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Cut your sugar intake

6 teaspoons per day: WHO guidelines on sugar intake

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Why the World Health Organization is urging you to cut your sugar intake.

The push to quit all things sugar has been gaining momentum over the past few years.

And with the release of its guidelines, the World Health Organization (WHO) has joined the ranks in the war against sugar.

How much sugar should we be eating?

The guidelines recommend that adults and children reduce their daily intake of free sugars to less than 10% of total energy intake.

They also recommend that if we reduce our sugar intake even further to less than 5%, roughly 25 g or 6 teaspoons per day, this would provide additional health benefits.

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What are ‘free’ sugars?

Free sugars are simple sugars (glucose, fructose, and sucrose) added to foods- manufactured foods, in cooking, the teaspoon of sugar you add to your morning coffee- and sugar naturally occurring in honey and fruit juice.

The WHO guideline does not refer to the sugars in fresh fruits and vegetables, and sugars naturally present in milk, because there is no reported evidence of adverse effects of consuming these sugars.

“We have solid evidence that keeping intake of free sugars to less than 10% of total energy intake reduces the risk of overweight, obesity and tooth decay,” says Dr Francesco Branca, Director of WHO’s Department of Nutrition for Health and Development. “Making policy changes to support this will be key if countries are to live up to their commitments to reduce the burden of noncommunicable diseases.”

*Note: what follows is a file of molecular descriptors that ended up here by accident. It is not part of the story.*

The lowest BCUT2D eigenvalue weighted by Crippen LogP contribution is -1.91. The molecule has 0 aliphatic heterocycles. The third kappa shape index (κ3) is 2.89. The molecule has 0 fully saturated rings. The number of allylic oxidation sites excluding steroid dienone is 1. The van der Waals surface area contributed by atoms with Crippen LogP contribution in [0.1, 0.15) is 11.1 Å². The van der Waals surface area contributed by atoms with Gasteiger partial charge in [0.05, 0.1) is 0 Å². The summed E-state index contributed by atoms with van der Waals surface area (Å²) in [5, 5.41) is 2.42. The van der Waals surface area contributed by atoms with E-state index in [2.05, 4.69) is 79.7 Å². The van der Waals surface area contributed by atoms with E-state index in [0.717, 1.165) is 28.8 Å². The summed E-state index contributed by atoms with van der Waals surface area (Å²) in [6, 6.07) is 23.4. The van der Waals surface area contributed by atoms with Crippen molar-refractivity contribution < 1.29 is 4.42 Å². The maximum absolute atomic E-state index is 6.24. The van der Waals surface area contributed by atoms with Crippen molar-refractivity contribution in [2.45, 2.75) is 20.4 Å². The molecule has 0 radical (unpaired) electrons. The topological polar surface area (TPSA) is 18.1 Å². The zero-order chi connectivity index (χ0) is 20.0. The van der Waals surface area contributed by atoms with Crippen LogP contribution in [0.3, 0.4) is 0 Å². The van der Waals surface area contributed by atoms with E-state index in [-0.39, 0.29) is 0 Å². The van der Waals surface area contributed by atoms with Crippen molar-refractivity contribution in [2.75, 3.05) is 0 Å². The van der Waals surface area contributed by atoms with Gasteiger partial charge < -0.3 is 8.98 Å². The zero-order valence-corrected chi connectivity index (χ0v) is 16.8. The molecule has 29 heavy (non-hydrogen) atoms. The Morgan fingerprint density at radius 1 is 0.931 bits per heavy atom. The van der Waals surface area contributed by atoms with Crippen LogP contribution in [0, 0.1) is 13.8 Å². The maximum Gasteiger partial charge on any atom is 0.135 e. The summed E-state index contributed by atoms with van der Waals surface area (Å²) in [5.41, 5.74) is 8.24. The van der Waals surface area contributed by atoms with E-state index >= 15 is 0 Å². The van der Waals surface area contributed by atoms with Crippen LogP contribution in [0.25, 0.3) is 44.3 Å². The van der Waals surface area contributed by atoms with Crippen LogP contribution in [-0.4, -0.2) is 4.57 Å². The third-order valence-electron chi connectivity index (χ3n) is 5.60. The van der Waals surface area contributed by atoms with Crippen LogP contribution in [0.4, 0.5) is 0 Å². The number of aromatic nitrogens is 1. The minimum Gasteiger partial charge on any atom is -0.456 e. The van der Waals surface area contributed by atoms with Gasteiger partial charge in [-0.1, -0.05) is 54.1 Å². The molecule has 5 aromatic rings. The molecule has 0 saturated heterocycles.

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How much sugar are you eating?

While many foods and drinks are obvious culprits for a high sugar content, it can be difficult to know how much sugar you’re eating as it’s often “hidden” in foods (usually processed) that you wouldn’t consider sweet.

It’s this theme of hidden sugars, and the content of sugar in perceived healthy foods that have inspired the journey of Damon Gameau to investigate the effects of a high sugar diet on a healthy body.

That Sugar Film

In That Sugar Film, Gameau eats only foods that are thought to be ‘healthy’, and explores where sugar is lurking on our supermarket shelves.

Why you need to reduce your sugar

A higher intake of sugar is associated with:

Source: WHO calls on countries to reduce sugars intake among adults and children

How will you reduce your sugar intake? Tell us the first thing to go from your diet in the comments below.